Imperator was a republican military victory title, adopted by the emperors as their own property. I'm not sure at what point it became usual to address or refer to an emperor in this way (Fergus Millar's The Emperor in the Roman World is probably the book to check - dense but brilliant).

I think addressing the emperor as Caesar would have been more common in the earlier centuries (except, it seems, by soldiers, who may have preferred the martial association of the alternative title - the militarisation of the Roman state in the later third century might have caused the shift, perhaps?).


(03-23-2016, 05:01 PM)Lord Hobbers Wrote: Dominus is probably the most accurate, but I have always associated this with the way a slave would address a master rather than a free citizen addressing another citizen. To me, it comes cross as a little subservient for a Roman.

It might sound that way to us, and of course it was indeed the way that slaves addressed their masters, but it does seem to have had a wider application. Soldiers seem to have used it to their commanding officers, for example. The Vindolanda tablets have soldiers addressing their commander in this way.

But it wasn't necessarily subservient - one officer addresses his friend as 'domine frater' ('Master and brother'), which just underlines that this word was a lot more flexible that its common English translation would imply!

There have been a few discussions of this over the years. These two are quite detailed:

Forms of verbal address

Language
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#11
"Hey! What's up, Dude?" Big Grin Cool Wink Tongue
Alan J. Campbell

member of Legio III Cyrenaica and the Uncouth Barbarians

Author of:
The Demon's Door Bolt (2011)
Forging the Blade (2012)

"It's good to be king. Even when you're dead!"
             Old Yuezhi/Pazyrk proverb
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#12
(03-23-2016, 08:21 PM)Nathan Ross Wrote: Calling the emperor Caesar neatly got around the distaste for monarchy: it was originally a personal name, but had come to denote the Princeps.

Oh, did they actually do that? I knew the emperors took 'Caesar' as a name, but I thought using it to address them was a sort of Hollywood-ism. I didn't realise it was actually true. I always assumed that Caesar referred to the heir, and Augustus was the name used by the emperors. In that case, Caesar might be the best option to use (unless, as you say, it is a soldier addressing him).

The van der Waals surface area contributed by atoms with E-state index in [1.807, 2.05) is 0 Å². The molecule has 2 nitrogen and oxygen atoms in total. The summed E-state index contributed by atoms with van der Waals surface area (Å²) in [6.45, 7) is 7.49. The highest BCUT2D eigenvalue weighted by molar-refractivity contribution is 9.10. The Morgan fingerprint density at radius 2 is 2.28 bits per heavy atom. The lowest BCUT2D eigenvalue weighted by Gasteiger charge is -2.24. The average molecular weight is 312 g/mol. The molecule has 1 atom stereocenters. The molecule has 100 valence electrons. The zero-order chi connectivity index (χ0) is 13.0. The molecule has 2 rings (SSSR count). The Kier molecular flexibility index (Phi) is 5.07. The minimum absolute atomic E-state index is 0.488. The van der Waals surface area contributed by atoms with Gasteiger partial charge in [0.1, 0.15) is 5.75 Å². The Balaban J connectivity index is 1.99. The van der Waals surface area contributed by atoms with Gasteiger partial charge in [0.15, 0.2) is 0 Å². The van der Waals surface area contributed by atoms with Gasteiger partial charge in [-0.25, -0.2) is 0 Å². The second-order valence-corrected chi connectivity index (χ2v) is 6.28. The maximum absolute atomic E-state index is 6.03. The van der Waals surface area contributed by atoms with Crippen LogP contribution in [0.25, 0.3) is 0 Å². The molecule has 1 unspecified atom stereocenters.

(03-23-2016, 08:21 PM)Nathan Ross Wrote: Fergus Millar's The Emperor in the Roman World is probably the book to check - dense but brilliant

Thank you; I shall endeavour to find a copy of this book.

(03-24-2016, 07:07 AM)Alanus Wrote: "Hey! What's up, Dude?" Big Grin Cool Wink Tongue

Ha! If only...
David Hobday
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#13
(03-30-2016, 08:34 AM)Lord Hobbers Wrote: I knew the emperors took 'Caesar' as a name, but I thought using it to address them was a sort of Hollywood-ism. I didn't realise it was actually true.

They did, although how common it was compared to dominus or imperator I don't know. The context might have been important too (and direct v indirect address?). In Suetonius's Domitian there's this anecdote:

"At the beginning of his reign [Domitian] used to spend hours in seclusion every day, doing nothing but catch flies and stab them with a keenly-sharpened stylus. Consequently when someone once asked whether anyone was in there with Caesar, Vibius Crispus made the witty reply: 'Not even a fly'."

(...ut cuidam interroganti, essetne quis intus cum Caesare, non absurde responsum sit a Vibio Crispo, ne muscam quidem)

Then there's Florus's epigram to Hadrian, Ego nolo Caesar esse:

"I don't want to be Caesar, to stroll among the Britons, and endure the Scythian frosts"


(03-30-2016, 08:34 AM)Lord Hobbers Wrote: I always assumed that Caesar referred to the heir, and Augustus was the name used by the emperors.

Caesar and Augustus were both used by the early emperors, as far as I know, although there does seem to have been a sense that Augustus was the superior title. Later it was structured further, until the development of the imperial 'college' under Diocletian, by which time Caesar was definitely the junior, as you say.
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#14
You know the Theodosian Code states exactly how the Emperor was address. We also have surviving sets of "minutes" from the imperial senate, including one where Aetius himself presided over the reception of the Theodosian Code in the West.

"Aeti aveas! [Dictum XV.] Ter consulem te! [Dictum XIII.] Excubiis tuis salvi et securi sumus! [Dictum XII.] Excubiis tuis, laboribus tuis! [Dictum XV.]"

- Gesta Senatus Urbis Romae, 6

IIRC in the Theodosian Code it stated that some of the phrases to be said before the emperor would be repeated like 35 and 50 times.

They may have skipped some of the formalities though. Lol.
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#15
(03-30-2016, 01:46 PM)Flavivs Aetivs Wrote: You know the Theodosian Code states exactly how the Emperor was address. We also have surviving sets of "minutes" from the imperial senate, including one where Aetius himself presided over the reception of the Theodosian Code in the West.

Thank you. But does that code only cover the later Empire? I was hoping to find out how the emperors of the Principate were addressed, before everything became kind of formalised (specifically, if it helps, the emperors of the early Third Century - Septimius Severus, Caracalla, Macrinus, Elagabalus etc. I know the Third Century was a time of great change, but would these emperors have adhered to the earlier Principate system, or perhaps have begun the move towards the more formalised, militaristic address of the later emperors I wonder).

(03-30-2016, 01:46 PM)Flavivs Aetivs Wrote: IIRC in the Theodosian Code it stated that some of the phrases to be said before the emperor would be repeated like 35 and 50 times.

Wowsers! And I thought my meetings in work were repetitive!

(03-30-2016, 01:46 PM)Flavivs Aetivs Wrote: They may have skipped some of the formalities though. Lol.

I'm not sure who would be more grateful for that; the emperor or the person addressing him!
David Hobday